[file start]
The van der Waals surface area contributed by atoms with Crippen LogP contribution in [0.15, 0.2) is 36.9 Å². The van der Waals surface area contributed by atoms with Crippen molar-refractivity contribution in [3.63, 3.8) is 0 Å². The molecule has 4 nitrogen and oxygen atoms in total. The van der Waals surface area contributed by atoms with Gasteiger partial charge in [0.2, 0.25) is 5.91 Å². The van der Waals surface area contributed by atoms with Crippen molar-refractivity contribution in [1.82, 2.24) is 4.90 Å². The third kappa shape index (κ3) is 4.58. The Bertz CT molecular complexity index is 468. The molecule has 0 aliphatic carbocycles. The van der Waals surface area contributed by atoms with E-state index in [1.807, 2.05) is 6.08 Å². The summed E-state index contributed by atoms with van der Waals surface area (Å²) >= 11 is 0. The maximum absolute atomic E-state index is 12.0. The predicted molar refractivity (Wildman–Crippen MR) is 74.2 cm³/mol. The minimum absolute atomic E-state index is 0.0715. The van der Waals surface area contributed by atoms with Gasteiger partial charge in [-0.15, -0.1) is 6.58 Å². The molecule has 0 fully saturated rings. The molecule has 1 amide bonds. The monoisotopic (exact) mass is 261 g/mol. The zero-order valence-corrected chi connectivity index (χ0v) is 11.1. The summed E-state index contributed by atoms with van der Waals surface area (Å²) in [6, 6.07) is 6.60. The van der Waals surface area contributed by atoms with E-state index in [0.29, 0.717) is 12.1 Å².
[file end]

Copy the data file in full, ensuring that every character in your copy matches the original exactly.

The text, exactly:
The van der Waals surface area contributed by atoms with Crippen LogP contribution in [0.15, 0.2) is 36.9 Å². The van der Waals surface area contributed by atoms with Crippen molar-refractivity contribution in [3.63, 3.8) is 0 Å². The molecule has 4 nitrogen and oxygen atoms in total. The van der Waals surface area contributed by atoms with Gasteiger partial charge in [0.2, 0.25) is 5.91 Å². The van der Waals surface area contributed by atoms with Crippen molar-refractivity contribution in [1.82, 2.24) is 4.90 Å². The third kappa shape index (κ3) is 4.58. The Bertz CT molecular complexity index is 468. The molecule has 0 aliphatic carbocycles. The van der Waals surface area contributed by atoms with E-state index in [1.807, 2.05) is 6.08 Å². The summed E-state index contributed by atoms with van der Waals surface area (Å²) >= 11 is 0. The maximum absolute atomic E-state index is 12.0. The predicted molar refractivity (Wildman–Crippen MR) is 74.2 cm³/mol. The minimum absolute atomic E-state index is 0.0715. The van der Waals surface area contributed by atoms with Gasteiger partial charge in [-0.15, -0.1) is 6.58 Å². The molecule has 0 fully saturated rings. The molecule has 1 amide bonds. The monoisotopic (exact) mass is 261 g/mol. The zero-order valence-corrected chi connectivity index (χ0v) is 11.1. The summed E-state index contributed by atoms with van der Waals surface area (Å²) in [6, 6.07) is 6.60. The van der Waals surface area contributed by atoms with E-state index in [0.29, 0.717) is 12.1 Å².